A Modern Approach to Open Data

at the Sunlight Foundation blog: “Last year, a group of us who work daily with open government data — Josh Tauberer of GovTrack.us, Derek Willis at The New York Times, and myself — decided to stop each building the same basic tools over and over, and start building a foundation we could share.
We set up a small home at github.com/unitedstates, and kicked it off with a couple of projects to gather data on the people and work of Congress. Using a mix of automation and curation, they gather basic information from all over the government — THOMAS.gov, the House and Senate, the Congressional Bioguide, GPO’s FDSys, and others — that everyone needs to report, analyze, or build nearly anything to do with Congress.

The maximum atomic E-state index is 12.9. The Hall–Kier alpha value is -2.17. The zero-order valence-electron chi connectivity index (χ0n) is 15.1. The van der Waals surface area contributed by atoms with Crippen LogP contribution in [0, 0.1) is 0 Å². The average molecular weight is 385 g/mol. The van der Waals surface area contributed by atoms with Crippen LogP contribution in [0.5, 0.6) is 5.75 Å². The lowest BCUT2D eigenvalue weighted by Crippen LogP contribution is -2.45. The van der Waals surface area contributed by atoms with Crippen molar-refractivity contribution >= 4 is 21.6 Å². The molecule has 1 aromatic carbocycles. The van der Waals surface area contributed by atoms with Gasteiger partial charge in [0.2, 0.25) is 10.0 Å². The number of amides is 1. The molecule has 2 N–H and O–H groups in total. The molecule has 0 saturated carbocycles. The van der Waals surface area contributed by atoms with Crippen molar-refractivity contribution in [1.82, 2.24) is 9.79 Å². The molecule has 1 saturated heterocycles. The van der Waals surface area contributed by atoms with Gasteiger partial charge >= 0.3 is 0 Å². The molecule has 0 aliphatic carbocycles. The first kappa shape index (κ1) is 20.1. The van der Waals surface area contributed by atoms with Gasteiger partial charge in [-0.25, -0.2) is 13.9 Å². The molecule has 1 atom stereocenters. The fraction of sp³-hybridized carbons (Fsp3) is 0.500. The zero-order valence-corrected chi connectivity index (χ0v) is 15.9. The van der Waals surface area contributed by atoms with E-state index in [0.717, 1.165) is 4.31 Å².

Once we centralized this work and started maintaining it publicly, we began getting contributions nearly immediately. People educated us on identifiers, fixed typos, and gathered new data. Chris Wilson built an impressive interactive visualization of the Senate’s budget amendments by extending our collector to find and link the text of amendments.
This is an unusual, and occasionally chaotic, model for an open data project. github.com/unitedstates is a neutral space; GitHub’s permissions system allows many of us to share the keys, so no one person or institution controls it. What this means is that while we all benefit from each other’s work, no one is dependent or “downstream” from anyone else. It’s a shared commons in the public domain.
There are a few principles that have helped make the unitedstates project something that’s worth our time:…”